Today, Democratic Leader Nancy Pelosi, Congresswoman Rosa DeLauro (D-CT), Congresswoman Doris Matsui (D-CA), Congresswoman Donna Edwards (D-MD), and House Democratic women were joined by a coalition of American women, and women's advocacy groups to announce: When Women Succeed, America Succeeds: An Economic Agenda for Women and Families. The agenda focuses on policies that address real economic needs facing women and families: ensuring equal pay for equal work, promoting work and family balance, and providing access to quality, affordable child care.
"This agenda is about the future of America's families and the growth of America's economy," said Leader Pelosi. "When women earn equal pay, we know America's economy will prosper. When women can have fairness and balance between work and family, we know American society will thrive. It is about unleashing the power of our nation's women and, in doing so, strengthening the middle class -- the backbone of our democracy. And when all women succeed, we know America succeeds."
Congresswoman Rosa DeLauro (CT-3) added, "Women are really struggling financially. They are looking for an increase in the minimum wage and equal pay, so they can raise their income, support their families and have a chance for a better life. So today, 165 years after the Women's Rights Convention at Seneca Falls, we are launching a woman's economic agenda to address these severe financial pressures. Raising wages for millions of struggling women is central to ensuring work pays for them and their families. Closing the wage gap, increasing the minimum wage, expanding educational opportunities and supporting women entrepreneurs are crucial to making sure that women--and America--succeed."
"Women workers are the cornerstone of our economy and when they succeed, all of America moves forward," Congresswoman Nydia Velázquez (NY-7) said. "By promoting female entrepreneurship, fighting for fair pay and protecting women workers' rights, we can strengthen our overall economy."
"We know women today are concerned about securing a work-life balance that allows them to meet their career and family responsibilities, and that includes having paid sick leave," said Congresswoman Donna Edwards (MD-4). "The United States remains the only developed nation that does not offer paid family and medical leave -- an injustice that must be addressed. As leaders in this Congress, we are engaging women where they are to build our foundation by extending the Family and Medical Leave Act and continuing to lay pathways to economic security for all women."
"It is time we elevate the economic issues facing women here in America, which is why I am joining my female democratic colleagues in the House in launching an economic agenda for women and families," said Congresswoman Doris Matsui (CA-6). "One critical element of this agenda is ensuring women have access to affordable, reliable childcare, so that no mother has to make the choice between a much needed paycheck and ensuring a safe environment for her child. Affordable, reliable childcare will boost the economy by allowing working moms to participate more fully in the workplace. And when women succeed, our nation as a whole succeeds."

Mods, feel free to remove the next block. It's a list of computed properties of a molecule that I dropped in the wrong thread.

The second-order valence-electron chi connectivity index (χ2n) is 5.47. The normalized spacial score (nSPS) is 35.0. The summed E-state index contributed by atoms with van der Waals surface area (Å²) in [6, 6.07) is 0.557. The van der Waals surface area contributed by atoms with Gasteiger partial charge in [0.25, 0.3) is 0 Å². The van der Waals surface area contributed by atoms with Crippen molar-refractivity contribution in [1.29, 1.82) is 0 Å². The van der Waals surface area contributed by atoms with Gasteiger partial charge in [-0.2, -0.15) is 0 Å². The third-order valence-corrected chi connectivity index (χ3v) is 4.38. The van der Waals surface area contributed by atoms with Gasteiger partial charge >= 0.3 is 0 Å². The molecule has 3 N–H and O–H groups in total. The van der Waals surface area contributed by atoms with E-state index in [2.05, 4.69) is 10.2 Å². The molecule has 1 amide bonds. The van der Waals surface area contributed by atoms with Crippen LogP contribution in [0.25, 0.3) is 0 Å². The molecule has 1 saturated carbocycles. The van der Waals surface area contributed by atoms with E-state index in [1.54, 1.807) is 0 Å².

When Women Succeed, America Succeeds: An Economic Agenda for Women and Families
Democrats announce their women and families economic agenda as we prepare to mark the 165th anniversary of the Women's Rights Convention in Seneca Falls, the first women's rights convention that addressed the status of women in social, economic, and political life. The agenda stands on the shoulders of what was accomplished at Seneca Falls, and what was advanced by activists in every generation, by addressing the economic challenges facing women and families in our time.
Specifically, the When Women Succeed, America Succeeds agenda provides solutions to many of the pocketbook pressures women face at all ages and every stage of their life. It addresses the need to improve pay, provide flexibility for working women, and provide quality, affordable, accessible child care.
Today more than ever before, American women and their families are facing economic hardships. Almost half of all workers are women, and 40 percent of working women are the primary breadwinners in their families. Unfortunately, women make only 77 cents for every dollar a man makes; the poverty rate -- 16.3 percent for women -- is the highest in 17 years; and Women account for two-thirds of minimum wage workers. The success of our nation relies upon the economic security of women and families.